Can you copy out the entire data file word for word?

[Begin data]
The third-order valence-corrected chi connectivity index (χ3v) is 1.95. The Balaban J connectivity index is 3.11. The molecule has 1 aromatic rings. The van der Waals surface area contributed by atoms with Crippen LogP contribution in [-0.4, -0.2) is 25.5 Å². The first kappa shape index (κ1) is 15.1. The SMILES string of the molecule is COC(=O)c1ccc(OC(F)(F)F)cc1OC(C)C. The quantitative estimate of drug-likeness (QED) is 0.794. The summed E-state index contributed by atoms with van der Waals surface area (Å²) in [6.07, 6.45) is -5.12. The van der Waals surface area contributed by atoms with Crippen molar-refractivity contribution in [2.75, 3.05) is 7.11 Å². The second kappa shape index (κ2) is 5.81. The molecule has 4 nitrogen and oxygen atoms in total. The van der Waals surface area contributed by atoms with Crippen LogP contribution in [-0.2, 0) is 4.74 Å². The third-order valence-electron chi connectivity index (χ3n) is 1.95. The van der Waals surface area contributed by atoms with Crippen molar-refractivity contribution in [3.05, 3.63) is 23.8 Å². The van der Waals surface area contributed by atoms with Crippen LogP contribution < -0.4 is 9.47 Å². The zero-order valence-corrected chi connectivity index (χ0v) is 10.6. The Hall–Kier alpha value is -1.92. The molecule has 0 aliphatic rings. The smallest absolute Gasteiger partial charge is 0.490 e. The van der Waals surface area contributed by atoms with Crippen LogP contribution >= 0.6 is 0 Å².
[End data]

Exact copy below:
The third-order valence-corrected chi connectivity index (χ3v) is 1.95. The Balaban J connectivity index is 3.11. The molecule has 1 aromatic rings. The van der Waals surface area contributed by atoms with Crippen LogP contribution in [-0.4, -0.2) is 25.5 Å². The first kappa shape index (κ1) is 15.1. The SMILES string of the molecule is COC(=O)c1ccc(OC(F)(F)F)cc1OC(C)C. The quantitative estimate of drug-likeness (QED) is 0.794. The summed E-state index contributed by atoms with van der Waals surface area (Å²) in [6.07, 6.45) is -5.12. The van der Waals surface area contributed by atoms with Crippen molar-refractivity contribution in [2.75, 3.05) is 7.11 Å². The second kappa shape index (κ2) is 5.81. The molecule has 4 nitrogen and oxygen atoms in total. The van der Waals surface area contributed by atoms with Crippen LogP contribution in [-0.2, 0) is 4.74 Å². The third-order valence-electron chi connectivity index (χ3n) is 1.95. The van der Waals surface area contributed by atoms with Crippen molar-refractivity contribution in [3.05, 3.63) is 23.8 Å². The van der Waals surface area contributed by atoms with Crippen LogP contribution < -0.4 is 9.47 Å². The zero-order valence-corrected chi connectivity index (χ0v) is 10.6. The Hall–Kier alpha value is -1.92. The molecule has 0 aliphatic rings. The smallest absolute Gasteiger partial charge is 0.490 e. The van der Waals surface area contributed by atoms with Crippen LogP contribution >= 0.6 is 0 Å².